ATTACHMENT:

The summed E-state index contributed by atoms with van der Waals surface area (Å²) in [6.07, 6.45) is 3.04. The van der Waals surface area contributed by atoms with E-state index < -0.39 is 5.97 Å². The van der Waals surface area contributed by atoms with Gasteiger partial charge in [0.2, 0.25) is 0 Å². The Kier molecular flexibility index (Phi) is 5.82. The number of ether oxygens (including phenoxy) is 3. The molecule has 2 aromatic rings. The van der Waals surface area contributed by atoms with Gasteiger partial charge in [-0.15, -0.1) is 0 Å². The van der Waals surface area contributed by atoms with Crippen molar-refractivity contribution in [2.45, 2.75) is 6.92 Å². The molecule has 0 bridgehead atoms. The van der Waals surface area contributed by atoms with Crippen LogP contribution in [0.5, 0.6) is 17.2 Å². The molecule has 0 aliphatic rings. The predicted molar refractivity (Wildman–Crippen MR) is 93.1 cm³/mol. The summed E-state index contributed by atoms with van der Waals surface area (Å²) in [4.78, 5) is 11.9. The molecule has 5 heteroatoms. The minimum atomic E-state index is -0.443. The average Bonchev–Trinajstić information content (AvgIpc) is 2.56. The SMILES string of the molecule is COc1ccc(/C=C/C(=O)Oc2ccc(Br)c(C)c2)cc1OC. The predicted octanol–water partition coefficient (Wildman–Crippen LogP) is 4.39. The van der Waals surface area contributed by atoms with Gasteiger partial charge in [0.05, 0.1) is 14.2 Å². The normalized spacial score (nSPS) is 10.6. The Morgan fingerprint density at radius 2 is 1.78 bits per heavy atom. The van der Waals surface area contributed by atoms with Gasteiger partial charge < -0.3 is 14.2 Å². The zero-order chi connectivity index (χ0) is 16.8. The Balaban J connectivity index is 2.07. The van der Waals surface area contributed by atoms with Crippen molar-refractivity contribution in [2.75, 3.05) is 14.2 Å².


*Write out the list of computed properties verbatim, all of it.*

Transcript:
The summed E-state index contributed by atoms with van der Waals surface area (Å²) in [6.07, 6.45) is 3.04. The van der Waals surface area contributed by atoms with E-state index < -0.39 is 5.97 Å². The van der Waals surface area contributed by atoms with Gasteiger partial charge in [0.2, 0.25) is 0 Å². The Kier molecular flexibility index (Phi) is 5.82. The number of ether oxygens (including phenoxy) is 3. The molecule has 2 aromatic rings. The van der Waals surface area contributed by atoms with Gasteiger partial charge in [-0.15, -0.1) is 0 Å². The van der Waals surface area contributed by atoms with Crippen molar-refractivity contribution in [2.45, 2.75) is 6.92 Å². The molecule has 0 bridgehead atoms. The van der Waals surface area contributed by atoms with Crippen LogP contribution in [0.5, 0.6) is 17.2 Å². The molecule has 0 aliphatic rings. The predicted molar refractivity (Wildman–Crippen MR) is 93.1 cm³/mol. The summed E-state index contributed by atoms with van der Waals surface area (Å²) in [4.78, 5) is 11.9. The molecule has 5 heteroatoms. The minimum atomic E-state index is -0.443. The average Bonchev–Trinajstić information content (AvgIpc) is 2.56. The SMILES string of the molecule is COc1ccc(/C=C/C(=O)Oc2ccc(Br)c(C)c2)cc1OC. The predicted octanol–water partition coefficient (Wildman–Crippen LogP) is 4.39. The van der Waals surface area contributed by atoms with Gasteiger partial charge in [0.05, 0.1) is 14.2 Å². The normalized spacial score (nSPS) is 10.6. The Morgan fingerprint density at radius 2 is 1.78 bits per heavy atom. The van der Waals surface area contributed by atoms with Gasteiger partial charge < -0.3 is 14.2 Å². The zero-order chi connectivity index (χ0) is 16.8. The Balaban J connectivity index is 2.07. The van der Waals surface area contributed by atoms with Crippen molar-refractivity contribution in [2.75, 3.05) is 14.2 Å².